The War in Ukraine and Its Multiple “Yes, And”s (Part 1)

Can we talk about the war in Ukraine and its complexities without being shut down or accused of minimising its horrors?

I think that is possible indeed – yet not that easy.


In my two-part series, I address six topics, six “Yes, and” talking points that I have personally found difficult (but important) to navigate.

In my first episode, I talk about (1) NATO expansion, (2) the extreme right in Ukraine, and (3) what we have to know about how sanctions work.

To the best of my abilities, I present the multiple “Yes, and” situations we might find ourselves in, what accusations we might get when we claim A, and how we explain that claiming A doesn’t automatically mean B.



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And what’s the state of journalism and the mainstream media as the war in Ukraine is happening?

When an Empire Offers You a Moral Compass, You Can Pass

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And when we do, we are much better equipped to construct our own moral compasses, without any help from the U.S. This is what I illustrate and explain much better in my episode.

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The War in Ukraine and Its Multiple “Yes, And”s (Part 2)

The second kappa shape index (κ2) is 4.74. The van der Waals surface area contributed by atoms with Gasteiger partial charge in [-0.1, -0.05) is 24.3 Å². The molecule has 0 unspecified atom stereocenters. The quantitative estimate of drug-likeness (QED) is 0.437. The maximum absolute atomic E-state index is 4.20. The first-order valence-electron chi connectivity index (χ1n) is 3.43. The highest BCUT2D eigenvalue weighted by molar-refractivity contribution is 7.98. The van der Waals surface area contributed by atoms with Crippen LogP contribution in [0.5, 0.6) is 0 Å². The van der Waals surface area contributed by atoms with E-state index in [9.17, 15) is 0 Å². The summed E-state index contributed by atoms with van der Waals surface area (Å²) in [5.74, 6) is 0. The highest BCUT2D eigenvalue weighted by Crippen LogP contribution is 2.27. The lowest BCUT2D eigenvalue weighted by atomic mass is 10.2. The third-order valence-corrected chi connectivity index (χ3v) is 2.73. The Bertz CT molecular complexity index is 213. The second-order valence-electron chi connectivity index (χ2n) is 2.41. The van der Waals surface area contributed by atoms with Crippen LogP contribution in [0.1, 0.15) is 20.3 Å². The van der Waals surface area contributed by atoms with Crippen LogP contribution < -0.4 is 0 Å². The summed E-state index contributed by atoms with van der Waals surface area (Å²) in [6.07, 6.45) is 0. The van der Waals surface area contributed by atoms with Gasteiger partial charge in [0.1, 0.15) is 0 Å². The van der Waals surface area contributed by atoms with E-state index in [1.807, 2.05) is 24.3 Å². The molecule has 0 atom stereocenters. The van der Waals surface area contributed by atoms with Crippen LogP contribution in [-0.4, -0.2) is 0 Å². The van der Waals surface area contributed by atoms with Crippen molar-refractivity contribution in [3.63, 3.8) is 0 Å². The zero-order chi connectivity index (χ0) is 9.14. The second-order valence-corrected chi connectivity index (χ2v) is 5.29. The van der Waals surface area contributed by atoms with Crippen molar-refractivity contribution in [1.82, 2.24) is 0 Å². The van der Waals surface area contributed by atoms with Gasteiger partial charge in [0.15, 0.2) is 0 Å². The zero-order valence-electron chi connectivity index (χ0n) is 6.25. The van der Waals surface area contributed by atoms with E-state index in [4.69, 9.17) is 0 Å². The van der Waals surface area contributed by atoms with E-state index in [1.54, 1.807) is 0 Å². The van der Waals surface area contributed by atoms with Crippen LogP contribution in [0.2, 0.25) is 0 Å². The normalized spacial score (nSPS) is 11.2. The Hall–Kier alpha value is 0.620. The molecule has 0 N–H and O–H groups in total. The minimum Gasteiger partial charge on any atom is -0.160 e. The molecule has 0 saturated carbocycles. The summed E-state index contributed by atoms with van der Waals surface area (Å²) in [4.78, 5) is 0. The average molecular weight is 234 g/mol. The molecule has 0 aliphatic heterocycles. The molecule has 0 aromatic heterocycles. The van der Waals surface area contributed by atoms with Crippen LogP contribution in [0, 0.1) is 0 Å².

Can we talk about the war in Ukraine and its complexities without being shut down or accused of minimising its horrors?

I think that is possible indeed – yet not that easy.

In my second episode, I talk about (1) racism in the media, (2) the overtness of racist and xenophobic immigration policies when it comes to accepting refugees, and (3) the difference between what-about-ism and saying, “this, too” when it comes to the war in Ukraine.

The War in Ukraine: What We Shouldn’t Forget?

No matter how you saw the situation in Eastern Ukraine before, it is clear now that a full-scale war in Ukraine has started. Putin did something that might have seemed incredible – just too massive – even for him.
If we are anti-war, we have to condemn this aggression, call for a ceasefire, and ask how people in Ukraine – in all of its regions – can be truly protected, under what arrangement.

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What right does one country have to freeze the assets of another one?

What about when the country sanctioned is undergoing a major crisis?
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